The chapter on work covers the whole gamut from child employment at the beginning of the twentieth century through to the role that helping with chores in the home can play in the formation of character and in contributing to the life of the family. It is a useful reminder when we somewhat condescendingly look at child labour issues in some developing countries that in 1913 children of 13 and less were contracting nicotine poisoning by working in cigar factories in the U.S.A. The topic of help in the home has a very contemporary feel as the author brings the problem bang up to date with the contemporary problems that any parents with teenage children will recognize.

The chapter on boredom and entertainment is also fascinating. The author explores the evolution of boredom from being something that one tried to avoid inflicting on others to being a state of mind. In other words, originally to be polite necessarily involved not being boring. Boredom in its later twentieth century incarnation was not the result of someone being boring but a newly discovered state of mind which was due to a dearth of entertainment. Others (parents and even teachers) had a responsibility, in the eyes of the bored person, to remedy the situation and fill the gap -- preferably with highly commercialized entertainment which big business was only too happy to provide.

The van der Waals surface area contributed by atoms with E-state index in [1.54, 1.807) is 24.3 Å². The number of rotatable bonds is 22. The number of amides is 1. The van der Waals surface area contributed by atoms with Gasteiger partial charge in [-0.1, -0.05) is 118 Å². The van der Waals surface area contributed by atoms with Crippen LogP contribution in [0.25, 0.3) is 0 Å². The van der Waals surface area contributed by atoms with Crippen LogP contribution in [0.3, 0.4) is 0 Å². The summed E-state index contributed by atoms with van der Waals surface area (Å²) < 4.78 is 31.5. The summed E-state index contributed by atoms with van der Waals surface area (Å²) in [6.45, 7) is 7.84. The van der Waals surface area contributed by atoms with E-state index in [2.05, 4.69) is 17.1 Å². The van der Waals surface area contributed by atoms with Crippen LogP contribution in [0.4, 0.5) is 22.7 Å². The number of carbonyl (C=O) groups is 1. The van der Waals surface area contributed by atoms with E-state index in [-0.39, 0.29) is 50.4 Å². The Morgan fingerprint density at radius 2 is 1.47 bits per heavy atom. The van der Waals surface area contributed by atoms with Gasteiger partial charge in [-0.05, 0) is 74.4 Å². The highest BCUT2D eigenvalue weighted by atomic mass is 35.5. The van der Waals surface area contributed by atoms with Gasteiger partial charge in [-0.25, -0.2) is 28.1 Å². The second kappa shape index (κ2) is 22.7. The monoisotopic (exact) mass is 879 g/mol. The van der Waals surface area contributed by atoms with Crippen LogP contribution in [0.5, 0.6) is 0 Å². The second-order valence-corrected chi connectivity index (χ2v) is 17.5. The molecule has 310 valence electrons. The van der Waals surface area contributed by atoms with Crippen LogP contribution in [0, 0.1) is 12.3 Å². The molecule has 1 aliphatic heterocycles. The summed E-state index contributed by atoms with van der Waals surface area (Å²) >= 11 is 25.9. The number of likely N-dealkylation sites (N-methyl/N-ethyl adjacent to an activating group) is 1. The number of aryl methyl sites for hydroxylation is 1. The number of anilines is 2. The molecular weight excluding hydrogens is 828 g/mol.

The book is full of psychological insights. Its account of the influence of behaviorism is deftly woven into the story. Dr. Spock gets his rightful place. The author has scoured the shelves of libraries and second-hand bookshops to find the old child-rearing manuals and comic books. He uses these sources widely and to great effect.

The book is beautifully proofread. It has an excellent index, extremely detailed endnotes with precise bibliographical references as well as lists of further reading at the end of each chapter. It also has a list of his most widely consulted child-rearing manuals from the 1920s onwards. All of this means that the book is as useful to scholars as it is informative to the general public. It is a beautifully written and thoroughly interesting book.

 

© 2006 Kevin M. Purday

 

Kevin Purday works at The Modern English School, Cairo, Egypt, and has a Master's degree in the Philosophy & Ethics of Mental Health from the Philosophy Dept. at the University of Warwick.